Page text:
Implement `is_swap`, which returns whether or not the scores should be swapped because the difference between the last two digits of the current player's score is the same as the difference between the last two digits of the opponent's score.

The `is_swap` function takes two arguments: the players' scores. It returns a boolean value to indicate whether the Swine Swap condition is met.

Before writing any code, unlock the tests to verify your understanding of the question.

``python3 ok -q 04 -u``

Once you are done unlocking, begin implementing your solution. You can check your correctness with:

``python3 ok -q 04``

### Problem 5 (2 pt)

Implement the `play` function, which simulates a full game of Hog. Players alternate turns rolling dice until one of the players reaches the `goal` score.

To determine how much dice are rolled each turn, each player uses their respective strategy (Player 0 uses `strategy0` and Player 1 uses `strategy1`). A strategy is a function that, given a player's score and their opponent's score, returns the number of dice that the current player wants to roll in the turn. Each strategy function should be called only once per turn. Don't worry about the details of implementing strategies yet. You will develop them in Phase 3.

When the game ends, `play` returns the final total scores of both players, with Player 0's score first, and Player 1's score second.

Here are some hints:

• You should use the functions you have already written! You will need to call `take_turn` with all three arguments.
• Only call `take_turn` once per turn.
• Enforce all the special rules.
• You can get the number of the other player (either 0 or 1) by calling the provided function `other`.
• You can ignore the `say` argument to the `play` function for now. You will use it in Phase 2 of the project.

Before writing any code, unlock the tests to verify your understanding of the question.

``python3 ok -q 05 -u``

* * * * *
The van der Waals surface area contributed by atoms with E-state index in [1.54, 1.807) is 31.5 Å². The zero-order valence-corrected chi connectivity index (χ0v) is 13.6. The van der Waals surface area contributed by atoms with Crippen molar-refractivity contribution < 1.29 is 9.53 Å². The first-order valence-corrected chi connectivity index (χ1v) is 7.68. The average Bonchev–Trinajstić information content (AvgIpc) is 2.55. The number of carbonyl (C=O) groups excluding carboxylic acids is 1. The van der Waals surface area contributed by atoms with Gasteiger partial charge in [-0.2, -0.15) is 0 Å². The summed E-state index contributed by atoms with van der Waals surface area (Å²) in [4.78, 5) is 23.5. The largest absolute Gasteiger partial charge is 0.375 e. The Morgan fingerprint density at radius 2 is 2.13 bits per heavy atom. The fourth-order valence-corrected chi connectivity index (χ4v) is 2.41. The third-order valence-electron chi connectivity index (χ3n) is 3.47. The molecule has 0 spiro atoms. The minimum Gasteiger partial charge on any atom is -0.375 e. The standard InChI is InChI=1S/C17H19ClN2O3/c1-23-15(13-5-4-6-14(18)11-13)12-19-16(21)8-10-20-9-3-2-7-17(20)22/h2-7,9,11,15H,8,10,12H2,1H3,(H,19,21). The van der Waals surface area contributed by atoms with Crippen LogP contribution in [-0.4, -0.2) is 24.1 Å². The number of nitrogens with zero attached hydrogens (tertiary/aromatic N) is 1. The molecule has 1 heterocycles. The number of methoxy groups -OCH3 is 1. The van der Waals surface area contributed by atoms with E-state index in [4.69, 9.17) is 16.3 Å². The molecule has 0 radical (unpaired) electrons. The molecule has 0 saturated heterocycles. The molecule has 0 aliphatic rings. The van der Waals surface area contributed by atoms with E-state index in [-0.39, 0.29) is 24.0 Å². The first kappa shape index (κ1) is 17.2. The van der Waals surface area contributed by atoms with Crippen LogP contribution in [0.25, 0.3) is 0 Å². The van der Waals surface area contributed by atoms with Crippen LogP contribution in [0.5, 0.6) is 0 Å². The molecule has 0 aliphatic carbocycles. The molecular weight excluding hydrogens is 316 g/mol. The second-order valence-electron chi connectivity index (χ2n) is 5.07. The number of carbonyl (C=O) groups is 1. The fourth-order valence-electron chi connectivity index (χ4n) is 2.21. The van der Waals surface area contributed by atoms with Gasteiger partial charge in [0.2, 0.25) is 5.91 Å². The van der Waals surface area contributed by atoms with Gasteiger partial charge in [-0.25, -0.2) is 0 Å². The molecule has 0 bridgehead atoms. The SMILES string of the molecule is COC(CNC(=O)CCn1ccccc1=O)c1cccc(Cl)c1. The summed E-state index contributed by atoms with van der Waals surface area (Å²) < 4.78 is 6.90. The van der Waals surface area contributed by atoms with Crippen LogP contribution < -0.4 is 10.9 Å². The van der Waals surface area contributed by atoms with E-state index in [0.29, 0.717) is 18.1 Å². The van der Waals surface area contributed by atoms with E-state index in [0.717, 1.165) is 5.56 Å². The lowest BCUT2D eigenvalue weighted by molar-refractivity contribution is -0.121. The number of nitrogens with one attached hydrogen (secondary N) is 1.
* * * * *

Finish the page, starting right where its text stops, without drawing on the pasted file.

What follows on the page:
Once you are done unlocking, begin implementing your solution. You can check your correctness with:

``python3 ok -q 05``

The last test for Question 5 is a fuzz test, which checks that your `play` function works for a large number of different inputs. Failing this test means something is wrong, but you should look at other tests to see where the problem might be.

Once you are finished, you will be able to play a graphical version of the game. We have provided a file called `hog_gui.py` that you can run from the terminal:

``python3 hog_gui.py``

If you don't already have Tkinter (Python's graphics library) installed, you'll need to install it first before you can run the GUI.

The GUI relies on your implementation, so if you have any bugs in your code, they will be reflected in the GUI. This means you can also use the GUI as a debugging tool; however, it's better to run the tests first.

Make sure to submit by the earlier deadline using the following command

``python3 ok --submit``

Congratulations! You have finished Phase 1 of this project!

## Phase 2: Commentary

Important submission note: For full credit:

• submit with Phase 2 and 3 complete by Thursday, September 6.

You will get an extra credit point for submitting the entire project at least 24 hours early.

You can work on and submit Phase 2 and 3 with a partner! Make sure one of you submits and then lists the other as a partner on okpy.org

In the second phase, you will implement commentary functions that print remarks about the game after each turn, such as, ```"22 points! That's the biggest gain yet for Player 1."```